Not so much a film as four shorts held together by a framing device, Materna looks at women through the prism of the family – the mother, the daughter, the sister, the neice. All four stories and women are united for the briefest of moments on one of those New York subway journeys made unendurable by a male asshole running his mouth.
First the mother, Jean (Kate Lyn Sheil), a mo-cap artist aged about 35 being encouraged by her own mother to either get a man pronto or get her eggs frozen. Since part of Jean’s daily routine seems to consist of throwing up, her mother’s prayers already look to have been answered, though Jean might not see things that way.
Back to the interlinking subway carriage for a bit more ranting and threatening behaviour before meeting the daughter, Mona (Jade Eshete), an actor bouncing around at the lower end of success. Mona was raised as a Jehovah’s Witness and her story is all about her fractious relationship with her mother, who would like her to return to the fold and is threatening to cut her loose completely if Mona won’t.
Lindsay Burdge plays Ruth, the sister, a conservative mom with a liberal brother, Gabe (Rory Culkin), who turns up one day at her house on a mission of mercy. This ends badly, with Gabe in a huge (and powerfully written) argument with Ruth and family taking in pretty much the gamut of culture-warrior issues from guns to gays, with the Black Lives/All Lives Matter deliberate bit of misunderstanding taken in en route.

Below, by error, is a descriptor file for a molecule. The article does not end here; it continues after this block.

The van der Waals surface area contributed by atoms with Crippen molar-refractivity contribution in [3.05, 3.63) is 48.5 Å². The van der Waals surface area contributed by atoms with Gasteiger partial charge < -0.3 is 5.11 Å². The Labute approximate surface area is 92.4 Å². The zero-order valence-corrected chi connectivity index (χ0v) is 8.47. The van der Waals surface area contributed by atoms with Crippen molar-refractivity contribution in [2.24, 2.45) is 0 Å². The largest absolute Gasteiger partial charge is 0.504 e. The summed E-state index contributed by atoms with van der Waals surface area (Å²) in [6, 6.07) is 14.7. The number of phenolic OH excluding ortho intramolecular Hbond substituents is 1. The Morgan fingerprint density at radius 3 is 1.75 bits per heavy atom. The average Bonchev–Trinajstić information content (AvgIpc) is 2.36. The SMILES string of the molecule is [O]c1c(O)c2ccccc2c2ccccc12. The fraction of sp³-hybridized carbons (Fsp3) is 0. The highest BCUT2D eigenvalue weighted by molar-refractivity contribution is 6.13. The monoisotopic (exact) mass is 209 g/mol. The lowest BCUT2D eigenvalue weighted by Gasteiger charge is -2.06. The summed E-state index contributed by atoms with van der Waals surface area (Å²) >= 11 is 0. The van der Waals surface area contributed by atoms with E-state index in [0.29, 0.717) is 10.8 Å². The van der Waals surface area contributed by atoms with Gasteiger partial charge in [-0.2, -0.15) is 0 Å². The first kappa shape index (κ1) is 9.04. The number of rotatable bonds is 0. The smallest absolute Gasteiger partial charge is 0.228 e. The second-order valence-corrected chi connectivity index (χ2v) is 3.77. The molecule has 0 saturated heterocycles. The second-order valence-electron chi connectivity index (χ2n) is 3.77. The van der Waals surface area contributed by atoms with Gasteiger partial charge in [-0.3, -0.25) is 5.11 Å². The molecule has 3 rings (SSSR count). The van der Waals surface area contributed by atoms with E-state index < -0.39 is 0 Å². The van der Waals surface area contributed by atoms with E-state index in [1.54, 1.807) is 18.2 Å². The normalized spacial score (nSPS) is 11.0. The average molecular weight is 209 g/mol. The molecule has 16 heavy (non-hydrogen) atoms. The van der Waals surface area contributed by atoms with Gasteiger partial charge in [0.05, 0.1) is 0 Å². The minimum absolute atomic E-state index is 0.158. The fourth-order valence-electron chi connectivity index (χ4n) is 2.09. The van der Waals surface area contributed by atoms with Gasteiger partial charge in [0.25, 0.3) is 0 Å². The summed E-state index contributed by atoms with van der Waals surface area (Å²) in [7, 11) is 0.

And finally the neice (Assol Abdullina), a Kyrgyzstan-American back in the home country for the funeral of her uncle, and finding conservative patriarchy even more oppressive and secretive than she remembers.
Two of the actors, Assol Abdullina and Jade Eshete, co-wrote the script with director David Gutnik, and its stealthily delivered message appears to be one that both sides of the culture war might be able to agree on – that family asserts a more of a pull on the lives of women than it does on men. All four women feel that tug, for good and ill; that ranting loner on the subway is a man.
None of the stories are a bag of laughs, it must be said, and the film itself has no real dramatic throughline. The women find themselves together on the subway but they’re not “together” on the subway. Though, without getting too spoiler-y, that isn’t entirely true either.
Gutnik and the gang manage to pull a dramatic finish out of the bag and the whole film is a well made piece of largely on-the-hoof work done on a meagre budget. That said, the Kyrgyzstan sits slightly apart from the others. It looks different for a start, having been shot with a different crew (I”m guessing this from the multiple job title entries on the imdb), but it’s also the most complete story – there’s an arc, emotional beats, a shock reveal.
This is Gutnik’s feature debut after a handful of shorts and he’s already got another feature lined up and ready to go, Brighton Beach, a crime thriller set among the Russian-American gangsters of the titular New York neighbourhood. On this evidence, the omens are good.
© Steve Morrissey 2020